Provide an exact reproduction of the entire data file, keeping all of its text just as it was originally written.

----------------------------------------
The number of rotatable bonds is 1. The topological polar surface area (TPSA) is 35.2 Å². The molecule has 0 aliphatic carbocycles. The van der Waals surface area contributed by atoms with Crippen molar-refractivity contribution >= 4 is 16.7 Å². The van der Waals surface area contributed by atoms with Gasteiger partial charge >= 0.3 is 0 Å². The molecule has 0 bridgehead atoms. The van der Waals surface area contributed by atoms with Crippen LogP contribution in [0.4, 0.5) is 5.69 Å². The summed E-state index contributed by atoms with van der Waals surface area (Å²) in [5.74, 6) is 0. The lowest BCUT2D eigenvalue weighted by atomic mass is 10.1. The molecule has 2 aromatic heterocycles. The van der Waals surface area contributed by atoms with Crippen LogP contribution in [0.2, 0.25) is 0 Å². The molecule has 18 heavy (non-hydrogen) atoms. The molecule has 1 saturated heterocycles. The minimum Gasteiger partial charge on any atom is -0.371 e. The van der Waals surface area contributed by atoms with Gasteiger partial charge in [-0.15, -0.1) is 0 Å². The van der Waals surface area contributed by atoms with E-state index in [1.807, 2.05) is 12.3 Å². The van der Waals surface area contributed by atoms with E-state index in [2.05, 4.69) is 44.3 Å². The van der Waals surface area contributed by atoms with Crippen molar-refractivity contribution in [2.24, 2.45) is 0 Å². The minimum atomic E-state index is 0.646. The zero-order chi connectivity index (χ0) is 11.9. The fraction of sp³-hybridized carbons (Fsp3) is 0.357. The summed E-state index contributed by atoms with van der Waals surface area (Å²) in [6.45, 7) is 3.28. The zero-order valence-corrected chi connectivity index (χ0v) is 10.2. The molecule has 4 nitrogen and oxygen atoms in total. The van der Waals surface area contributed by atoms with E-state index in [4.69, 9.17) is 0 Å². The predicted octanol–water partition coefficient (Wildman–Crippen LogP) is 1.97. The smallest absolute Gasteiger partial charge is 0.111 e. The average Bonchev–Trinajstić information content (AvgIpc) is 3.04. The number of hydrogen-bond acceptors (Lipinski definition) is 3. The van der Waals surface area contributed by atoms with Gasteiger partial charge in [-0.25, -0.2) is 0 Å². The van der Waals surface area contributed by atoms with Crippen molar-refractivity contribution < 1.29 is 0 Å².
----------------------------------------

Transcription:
The number of rotatable bonds is 1. The topological polar surface area (TPSA) is 35.2 Å². The molecule has 0 aliphatic carbocycles. The van der Waals surface area contributed by atoms with Crippen molar-refractivity contribution >= 4 is 16.7 Å². The van der Waals surface area contributed by atoms with Gasteiger partial charge >= 0.3 is 0 Å². The molecule has 0 bridgehead atoms. The van der Waals surface area contributed by atoms with Crippen LogP contribution in [0.4, 0.5) is 5.69 Å². The summed E-state index contributed by atoms with van der Waals surface area (Å²) in [5.74, 6) is 0. The lowest BCUT2D eigenvalue weighted by atomic mass is 10.1. The molecule has 2 aromatic heterocycles. The van der Waals surface area contributed by atoms with Crippen LogP contribution in [0.2, 0.25) is 0 Å². The molecule has 18 heavy (non-hydrogen) atoms. The molecule has 1 saturated heterocycles. The minimum Gasteiger partial charge on any atom is -0.371 e. The van der Waals surface area contributed by atoms with Gasteiger partial charge in [-0.15, -0.1) is 0 Å². The van der Waals surface area contributed by atoms with E-state index in [1.807, 2.05) is 12.3 Å². The van der Waals surface area contributed by atoms with E-state index in [2.05, 4.69) is 44.3 Å². The van der Waals surface area contributed by atoms with Crippen molar-refractivity contribution in [2.24, 2.45) is 0 Å². The minimum atomic E-state index is 0.646. The zero-order chi connectivity index (χ0) is 11.9. The fraction of sp³-hybridized carbons (Fsp3) is 0.357. The summed E-state index contributed by atoms with van der Waals surface area (Å²) in [6.45, 7) is 3.28. The zero-order valence-corrected chi connectivity index (χ0v) is 10.2. The molecule has 4 nitrogen and oxygen atoms in total. The van der Waals surface area contributed by atoms with E-state index in [4.69, 9.17) is 0 Å². The predicted octanol–water partition coefficient (Wildman–Crippen LogP) is 1.97. The smallest absolute Gasteiger partial charge is 0.111 e. The average Bonchev–Trinajstić information content (AvgIpc) is 3.04. The number of hydrogen-bond acceptors (Lipinski definition) is 3. The van der Waals surface area contributed by atoms with Gasteiger partial charge in [-0.25, -0.2) is 0 Å². The van der Waals surface area contributed by atoms with Crippen molar-refractivity contribution < 1.29 is 0 Å².